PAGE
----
Published on Thursday, November 10, 2011 in , , ,

Schoolhouse Rock's Good 11This Friday is 11-11-11. It is, of course, Rememberance Day. Many others, are simply taking advantage of the once-in-a-lifetime date as a reason to celebrate, including countless couples who are getting married on that date.

As I did for 9/9/9 here and here, and for 10/10/10 here, I'll be marking the day by looking at the qualities of the number 11, and what kind of fun we can have with it.

Many people's first introduction to the idea that math can be done in your head comes when they learn about multiplying single-digit numbers by 11, as seen in this classic Schoolhouse Rock video:

When you're first learning multiples of 11, you do quickly notice that the nice neat double-the-digit pattern quickly ends after 9. The ease of learning to multiply by 11 in your head doesn't have to end there, however! There's another pattern that, once learned, makes it easy to multiply numbers of ANY size! The best place to learn this technique is via Math World's Math Tricks: Multiply by 11 post, as it includes not only the teaching video below, but some practice exercises, as well.

Demonstrating this ability can be very impressive to an audience, especially since many of them will remember struggling with multiples of 11 beyond 9. One of the best presentations I've seen for demonstrating your ability to quickly multiply by 11 is "The Mental Block" from Paul Brook's book, Chrysalis of a Polymath. With that presentation, the audience member remembers that they brought up 11 (no force, but some very effective psychology), and they time you as you quickly multiply six different two-digit numbers by 11. The whole performance is presented while discussing how people's aversion to math is often a bigger barrier than lack of ability.

Surprisingly, there's also a simple trick for dividing any two-digit number by 11, and giving the answer to three decimal places. It's even simpler, but it's less well-known, and more impressive, due to the seeming mental calculation of multiple decimals.

1/11 is a repeating decimal equal to .090909... and so on. This repetition of 9 makes determining the decimal equivalent of any “11th” easy:


If you know your multiples of 9 up to 10, this is a simple matter. If not, you can get some quick help from my Magic of 9 post.

Knowing this, dividing any two-digit number by 11 in your head becomes a simple matter. Let's divide 63 by 11. First, what's the largest multiple of 11 equal to or lower than the chosen number? In our example, this would be 55. This tells you that the answer will by 5 and some decimal. Next, subtract that multiple of 11 from the given number. We subtract 63 - 55 = 8, so you could give the answer as 5 8/11, but there's a more impressive way to give this answer.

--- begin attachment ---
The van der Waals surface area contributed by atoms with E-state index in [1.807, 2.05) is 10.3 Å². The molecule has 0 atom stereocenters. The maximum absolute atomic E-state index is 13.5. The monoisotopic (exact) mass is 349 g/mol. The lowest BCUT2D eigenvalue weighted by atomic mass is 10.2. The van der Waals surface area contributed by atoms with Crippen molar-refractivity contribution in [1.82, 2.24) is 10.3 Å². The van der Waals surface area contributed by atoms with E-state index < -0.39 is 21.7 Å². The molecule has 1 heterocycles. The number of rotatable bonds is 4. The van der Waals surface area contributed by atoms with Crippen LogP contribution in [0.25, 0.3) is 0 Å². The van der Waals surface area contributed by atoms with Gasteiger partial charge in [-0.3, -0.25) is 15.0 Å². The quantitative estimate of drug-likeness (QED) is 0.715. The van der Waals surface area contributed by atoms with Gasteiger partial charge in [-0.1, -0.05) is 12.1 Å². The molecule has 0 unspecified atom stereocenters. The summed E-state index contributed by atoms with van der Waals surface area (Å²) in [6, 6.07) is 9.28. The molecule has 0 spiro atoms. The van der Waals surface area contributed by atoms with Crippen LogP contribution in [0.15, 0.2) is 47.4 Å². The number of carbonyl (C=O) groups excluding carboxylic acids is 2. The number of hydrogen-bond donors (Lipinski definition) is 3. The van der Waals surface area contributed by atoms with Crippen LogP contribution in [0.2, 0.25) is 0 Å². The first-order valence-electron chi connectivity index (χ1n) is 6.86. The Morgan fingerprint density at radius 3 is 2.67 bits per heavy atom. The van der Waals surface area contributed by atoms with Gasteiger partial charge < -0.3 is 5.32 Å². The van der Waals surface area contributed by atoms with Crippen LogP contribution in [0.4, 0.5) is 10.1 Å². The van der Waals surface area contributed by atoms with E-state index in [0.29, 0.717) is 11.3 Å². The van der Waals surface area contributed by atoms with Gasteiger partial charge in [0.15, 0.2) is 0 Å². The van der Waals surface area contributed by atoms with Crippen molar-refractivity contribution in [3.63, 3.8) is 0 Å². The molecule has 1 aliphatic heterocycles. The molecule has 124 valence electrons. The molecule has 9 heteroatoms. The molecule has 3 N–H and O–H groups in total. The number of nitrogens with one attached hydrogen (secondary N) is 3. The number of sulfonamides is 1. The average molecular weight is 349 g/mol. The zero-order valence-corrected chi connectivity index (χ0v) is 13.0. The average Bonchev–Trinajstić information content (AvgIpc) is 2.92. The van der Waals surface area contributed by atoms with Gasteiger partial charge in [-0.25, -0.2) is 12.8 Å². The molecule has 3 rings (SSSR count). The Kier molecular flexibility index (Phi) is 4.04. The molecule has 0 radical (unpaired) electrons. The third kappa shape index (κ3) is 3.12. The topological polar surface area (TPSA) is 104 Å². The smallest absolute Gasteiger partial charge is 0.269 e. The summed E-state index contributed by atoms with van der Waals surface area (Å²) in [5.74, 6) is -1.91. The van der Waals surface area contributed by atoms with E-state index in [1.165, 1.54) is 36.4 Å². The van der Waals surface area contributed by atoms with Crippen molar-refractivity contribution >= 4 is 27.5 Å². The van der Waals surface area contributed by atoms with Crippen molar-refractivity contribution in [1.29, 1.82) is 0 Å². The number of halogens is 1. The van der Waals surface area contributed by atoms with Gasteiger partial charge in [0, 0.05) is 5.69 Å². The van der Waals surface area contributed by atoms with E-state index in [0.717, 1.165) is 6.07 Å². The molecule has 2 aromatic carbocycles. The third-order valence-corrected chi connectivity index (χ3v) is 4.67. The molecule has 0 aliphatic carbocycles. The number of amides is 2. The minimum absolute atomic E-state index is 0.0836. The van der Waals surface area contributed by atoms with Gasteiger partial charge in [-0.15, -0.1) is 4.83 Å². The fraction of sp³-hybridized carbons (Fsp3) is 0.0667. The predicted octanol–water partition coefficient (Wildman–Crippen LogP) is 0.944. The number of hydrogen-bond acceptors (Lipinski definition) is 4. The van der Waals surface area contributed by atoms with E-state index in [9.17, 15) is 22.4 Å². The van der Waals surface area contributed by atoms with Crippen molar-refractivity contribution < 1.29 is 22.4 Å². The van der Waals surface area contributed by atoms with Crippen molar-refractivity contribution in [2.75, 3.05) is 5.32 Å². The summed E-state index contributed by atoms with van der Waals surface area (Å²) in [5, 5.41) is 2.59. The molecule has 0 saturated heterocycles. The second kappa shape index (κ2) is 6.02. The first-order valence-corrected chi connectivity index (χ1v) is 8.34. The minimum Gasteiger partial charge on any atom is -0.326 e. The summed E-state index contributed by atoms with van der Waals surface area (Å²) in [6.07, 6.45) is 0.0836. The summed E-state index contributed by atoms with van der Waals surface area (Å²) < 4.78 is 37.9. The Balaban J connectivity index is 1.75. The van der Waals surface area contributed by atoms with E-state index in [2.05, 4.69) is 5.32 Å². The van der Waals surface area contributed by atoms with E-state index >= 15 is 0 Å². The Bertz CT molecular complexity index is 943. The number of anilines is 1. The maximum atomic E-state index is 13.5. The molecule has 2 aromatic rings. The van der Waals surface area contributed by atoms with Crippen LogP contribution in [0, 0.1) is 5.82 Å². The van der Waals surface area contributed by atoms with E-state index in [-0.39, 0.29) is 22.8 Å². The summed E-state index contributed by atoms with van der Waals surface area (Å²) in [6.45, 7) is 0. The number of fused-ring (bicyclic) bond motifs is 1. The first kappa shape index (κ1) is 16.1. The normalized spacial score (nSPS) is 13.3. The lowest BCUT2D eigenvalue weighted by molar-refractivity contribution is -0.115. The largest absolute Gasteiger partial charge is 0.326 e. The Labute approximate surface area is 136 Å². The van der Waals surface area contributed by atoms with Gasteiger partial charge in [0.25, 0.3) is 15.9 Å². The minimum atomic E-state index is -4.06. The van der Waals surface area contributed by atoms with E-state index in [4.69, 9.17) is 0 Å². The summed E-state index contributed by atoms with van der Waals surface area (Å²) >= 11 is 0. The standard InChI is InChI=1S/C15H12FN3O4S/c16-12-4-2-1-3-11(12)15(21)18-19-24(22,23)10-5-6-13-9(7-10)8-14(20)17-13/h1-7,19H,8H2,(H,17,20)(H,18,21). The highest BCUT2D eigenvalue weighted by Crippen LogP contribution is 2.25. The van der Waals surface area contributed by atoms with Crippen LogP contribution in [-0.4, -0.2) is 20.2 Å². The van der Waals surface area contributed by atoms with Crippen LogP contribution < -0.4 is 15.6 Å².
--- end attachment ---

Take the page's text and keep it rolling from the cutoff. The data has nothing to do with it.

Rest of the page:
Knowing the pattern of 11th above relies on 9, ask yourself what is 8 * 9? It's 72, so you know the decimal for 8/11 equals .727272..., so you could give the answer for 63/11 as 5.727272... giving the endless decimal pattern. Even better, I suggest limiting the answer to three decimal places, giving the answer in this case as 5.727. Sure, the person verifying your calculation will still see the .727272... pattern, but it will be less apparent and more impressive to the rest of your audience!

If you'd like to be able to divide any two-digit number by any number from 1-11, check out my Mental Division With Decimal Precision post. Alternatively, Blake over at Nerd Paradise turns this feat around, and allows you to give a fraction for any given two- or three-digit repeating decimal.

Going back to the multiplication of 11, there's an even better way to demonstrate your ability to multiply by 11 while hiding that you have to do this with 11. As taught in episode 170 of Scam School, your multiplication ability is hidden behind an addition problem:

The larger the numbers you can multiply by 11, the greater the freedom you'll be able to give to people in choosing their initial numbers. If you can multiply numbers up to and including 1,287 by 11, you can let the other person choose any two numbers from 1-99 as the starting numbers. You can learn more about the working behind this trick in my Scam School Mathemagic post.

We'll wrap this up with James Grime's 11-11-11 video, the first full official video done for the new NumberPhile YouTube channel, talking about all things 11, including an amazing fact about books:

Sadly, I'll only get once more chance to celebrate a day like this in my lifetime, which is next year on 12/12/12.

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1 Response to 11/11/11

11:13 AM

Sadly, I'll only get once more chance to celebrate a day like this in my lifetime, which is next year on 12/12/12.

Well since the mayans say the world will end 9 days after that anyway, I do not thiink it makes much difference.

/Seriously though fun article, nice job.